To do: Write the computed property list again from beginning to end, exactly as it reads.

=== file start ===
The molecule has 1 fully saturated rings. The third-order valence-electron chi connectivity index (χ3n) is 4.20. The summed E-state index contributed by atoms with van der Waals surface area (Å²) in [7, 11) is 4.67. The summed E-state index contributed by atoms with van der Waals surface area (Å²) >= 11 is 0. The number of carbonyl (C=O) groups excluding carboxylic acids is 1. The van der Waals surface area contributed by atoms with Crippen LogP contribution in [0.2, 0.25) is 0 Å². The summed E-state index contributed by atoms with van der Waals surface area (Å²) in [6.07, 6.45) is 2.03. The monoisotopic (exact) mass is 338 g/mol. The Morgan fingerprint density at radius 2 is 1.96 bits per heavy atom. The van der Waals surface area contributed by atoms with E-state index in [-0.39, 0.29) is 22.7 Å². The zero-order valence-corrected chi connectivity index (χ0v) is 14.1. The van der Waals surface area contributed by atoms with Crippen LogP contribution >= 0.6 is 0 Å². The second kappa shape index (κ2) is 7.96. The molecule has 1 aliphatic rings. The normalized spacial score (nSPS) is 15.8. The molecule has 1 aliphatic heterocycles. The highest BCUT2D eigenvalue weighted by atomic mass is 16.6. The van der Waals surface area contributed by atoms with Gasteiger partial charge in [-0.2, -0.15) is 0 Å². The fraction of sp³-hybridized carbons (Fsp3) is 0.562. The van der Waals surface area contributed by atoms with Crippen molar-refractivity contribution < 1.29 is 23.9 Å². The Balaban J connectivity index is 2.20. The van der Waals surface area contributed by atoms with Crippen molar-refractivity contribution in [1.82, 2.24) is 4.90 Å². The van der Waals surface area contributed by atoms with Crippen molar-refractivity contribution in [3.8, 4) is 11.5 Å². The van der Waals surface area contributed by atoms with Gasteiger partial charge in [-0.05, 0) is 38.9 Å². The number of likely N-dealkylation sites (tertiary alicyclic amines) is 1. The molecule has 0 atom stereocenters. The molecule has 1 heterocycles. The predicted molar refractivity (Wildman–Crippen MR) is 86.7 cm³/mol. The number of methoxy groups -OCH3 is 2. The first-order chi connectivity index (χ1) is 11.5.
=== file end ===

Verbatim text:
The molecule has 1 fully saturated rings. The third-order valence-electron chi connectivity index (χ3n) is 4.20. The summed E-state index contributed by atoms with van der Waals surface area (Å²) in [7, 11) is 4.67. The summed E-state index contributed by atoms with van der Waals surface area (Å²) >= 11 is 0. The number of carbonyl (C=O) groups excluding carboxylic acids is 1. The van der Waals surface area contributed by atoms with Crippen LogP contribution in [0.2, 0.25) is 0 Å². The summed E-state index contributed by atoms with van der Waals surface area (Å²) in [6.07, 6.45) is 2.03. The monoisotopic (exact) mass is 338 g/mol. The Morgan fingerprint density at radius 2 is 1.96 bits per heavy atom. The van der Waals surface area contributed by atoms with E-state index in [-0.39, 0.29) is 22.7 Å². The zero-order valence-corrected chi connectivity index (χ0v) is 14.1. The van der Waals surface area contributed by atoms with Crippen LogP contribution >= 0.6 is 0 Å². The second kappa shape index (κ2) is 7.96. The molecule has 1 aliphatic rings. The normalized spacial score (nSPS) is 15.8. The molecule has 1 aliphatic heterocycles. The highest BCUT2D eigenvalue weighted by atomic mass is 16.6. The van der Waals surface area contributed by atoms with Gasteiger partial charge in [-0.2, -0.15) is 0 Å². The fraction of sp³-hybridized carbons (Fsp3) is 0.562. The van der Waals surface area contributed by atoms with Crippen molar-refractivity contribution < 1.29 is 23.9 Å². The Balaban J connectivity index is 2.20. The van der Waals surface area contributed by atoms with Crippen molar-refractivity contribution in [1.82, 2.24) is 4.90 Å². The van der Waals surface area contributed by atoms with Crippen molar-refractivity contribution in [3.8, 4) is 11.5 Å². The van der Waals surface area contributed by atoms with Gasteiger partial charge in [-0.05, 0) is 38.9 Å². The number of likely N-dealkylation sites (tertiary alicyclic amines) is 1. The molecule has 0 atom stereocenters. The molecule has 1 heterocycles. The predicted molar refractivity (Wildman–Crippen MR) is 86.7 cm³/mol. The number of methoxy groups -OCH3 is 2. The first-order chi connectivity index (χ1) is 11.5.